October 7, 2013.
UC Berkeley professor is UC’s 13th Nobelist in medicine.
As photographers capture the moment -- and UC Berkeley Chancellor Nicholas Dirks savors it -- Nobel Prize winner Randy Schekman takes a congratulatory call from UC President Janet Napolitano.
Randy W. Schekman, professor of molecular and cell biology at the University of California, Berkeley, has won the 2013 Nobel Prize in Physiology or Medicine for his role in revealing the machinery that regulates the transport and secretion of proteins in our cells. He shares the prize with James E. Rothman of Yale University and Thomas C. Südhof of Stanford University.
Discoveries by Schekman about how yeast secrete proteins led directly to the success of the biotechnology industry, which was able to coax yeast to release useful protein drugs, such as insulin and human growth hormone. The three scientists’ research on protein transport in cells, and how cells control this trafficking to secrete hormones and enzymes, illuminated the workings of a fundamental process in cell physiology.
Randy Schekman will share the 2013 Nobel Prize in Physiology or Medicine
Schekman is UC Berkeley’s 22nd Nobel laureate, and the first to receive the prize in the area of physiology or medicine. A total of 60 faculty and researchers affiliated with the University of California have won 61 Nobel Prizes, including 13 in medicine.
In a statement, the 50-member Nobel Assembly lauded Rothman, Schekman and Südhof for making known “the exquisitely precise control system for the transport and delivery of cellular cargo. Disturbances in this system have deleterious effects and contribute to conditions such as neurological diseases, diabetes, and immunological disorders.”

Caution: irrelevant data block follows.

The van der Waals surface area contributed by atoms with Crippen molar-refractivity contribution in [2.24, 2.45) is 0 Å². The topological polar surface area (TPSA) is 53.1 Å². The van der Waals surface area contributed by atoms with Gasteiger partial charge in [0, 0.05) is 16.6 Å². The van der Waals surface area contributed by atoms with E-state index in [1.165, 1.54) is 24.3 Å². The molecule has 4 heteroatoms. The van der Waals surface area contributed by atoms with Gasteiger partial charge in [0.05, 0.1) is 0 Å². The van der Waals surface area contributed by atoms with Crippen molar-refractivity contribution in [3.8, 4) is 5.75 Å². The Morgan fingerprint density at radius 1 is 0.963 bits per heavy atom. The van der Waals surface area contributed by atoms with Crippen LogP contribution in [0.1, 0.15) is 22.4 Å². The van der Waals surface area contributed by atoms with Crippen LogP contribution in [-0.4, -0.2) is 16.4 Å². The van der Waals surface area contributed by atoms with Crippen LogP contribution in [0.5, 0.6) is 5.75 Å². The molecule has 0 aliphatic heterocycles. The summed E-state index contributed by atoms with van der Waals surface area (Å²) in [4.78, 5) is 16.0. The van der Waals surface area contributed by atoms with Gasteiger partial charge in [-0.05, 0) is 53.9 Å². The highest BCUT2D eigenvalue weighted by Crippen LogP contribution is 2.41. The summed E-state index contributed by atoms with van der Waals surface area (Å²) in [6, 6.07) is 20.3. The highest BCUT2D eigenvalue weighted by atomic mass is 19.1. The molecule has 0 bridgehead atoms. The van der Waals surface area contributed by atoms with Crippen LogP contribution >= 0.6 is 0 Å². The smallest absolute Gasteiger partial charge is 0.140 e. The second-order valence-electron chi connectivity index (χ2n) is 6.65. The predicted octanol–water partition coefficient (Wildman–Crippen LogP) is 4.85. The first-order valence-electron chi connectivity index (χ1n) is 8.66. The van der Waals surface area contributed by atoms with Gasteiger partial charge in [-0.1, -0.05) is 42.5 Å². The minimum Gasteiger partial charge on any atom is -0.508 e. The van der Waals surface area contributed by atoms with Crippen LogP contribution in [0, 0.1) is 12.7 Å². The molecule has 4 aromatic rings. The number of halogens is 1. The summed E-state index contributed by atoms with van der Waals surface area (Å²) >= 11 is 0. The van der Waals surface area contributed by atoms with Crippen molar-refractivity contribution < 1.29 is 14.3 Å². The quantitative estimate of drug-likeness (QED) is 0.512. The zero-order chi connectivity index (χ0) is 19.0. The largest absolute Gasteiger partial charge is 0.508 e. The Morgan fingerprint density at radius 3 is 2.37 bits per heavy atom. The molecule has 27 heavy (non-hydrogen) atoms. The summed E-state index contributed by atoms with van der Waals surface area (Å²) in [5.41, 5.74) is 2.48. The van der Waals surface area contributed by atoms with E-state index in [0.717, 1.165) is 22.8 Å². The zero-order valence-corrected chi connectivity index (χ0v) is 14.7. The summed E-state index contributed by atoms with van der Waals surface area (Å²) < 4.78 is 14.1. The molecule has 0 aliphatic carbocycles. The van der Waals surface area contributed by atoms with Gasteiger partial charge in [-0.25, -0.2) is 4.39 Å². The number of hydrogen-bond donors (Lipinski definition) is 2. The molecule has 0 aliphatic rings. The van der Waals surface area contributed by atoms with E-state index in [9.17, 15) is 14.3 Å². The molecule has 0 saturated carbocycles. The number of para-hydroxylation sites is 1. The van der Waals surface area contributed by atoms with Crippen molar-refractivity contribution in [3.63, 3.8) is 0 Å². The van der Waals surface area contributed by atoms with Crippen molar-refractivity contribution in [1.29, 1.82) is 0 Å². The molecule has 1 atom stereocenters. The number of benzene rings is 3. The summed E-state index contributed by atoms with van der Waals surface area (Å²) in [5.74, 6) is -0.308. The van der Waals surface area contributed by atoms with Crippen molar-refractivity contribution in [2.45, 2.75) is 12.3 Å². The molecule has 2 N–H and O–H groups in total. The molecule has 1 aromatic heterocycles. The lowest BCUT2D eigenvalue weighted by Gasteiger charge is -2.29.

“My first reaction was, ‘Oh, my god!’ said Schekman, 64, who was awakened at his El Cerrito home with the good news at 1:30 a.m. “That was also my second reaction.”
Schekman and Rothman separately mapped out one of the body’s critical networks, the system in all cells that shuttles hormones and enzymes out and adds to the cell surface so it can grow and divide. This system, which utilizes little membrane bubbles to ferry molecules around the cell interior, is so critical that errors in the machinery inevitably lead to death.
“Ten percent of the proteins that cells make are secreted, including growth factors and hormones, neurotransmitters by nerve cells and insulin from pancreas cells,” said Schekman, a Howard Hughes Medical Institute investigator.
In what some thought was a foolish decision, Schekman decided in 1976, when he first joined the College of Letters and Science at UC Berkeley, to explore this system in yeast. In the ensuing years, he mapped out the machinery by which yeast cells sort, package and deliver proteins via membrane bubbles to the cell surface, secreting proteins important in yeast communication and mating. Yeast also use the process to deliver receptors to the surface, the cells’ main way of controlling activities such as the intake of nutrients like glucose.
In the 1980s and ’90s, these findings enabled the biotechnology industry to exploit the secretion system in yeast to create and release pharmaceutical products and industrial enzymes. Today, diabetics worldwide use insulin produced and discharged by yeast, and most of the hepatitis B vaccine used around the world is secreted by yeast. Both systems were developed by Chiron Corp. of Emeryville, now part of Novartis International AG, during the 20 years Schekman consulted for the company.
Various diseases, including some forms of diabetes and a form of hemophilia, involve a hitch in the secretion system of cells, and Schekman is now investigating a possible link to Alzheimer’s disease.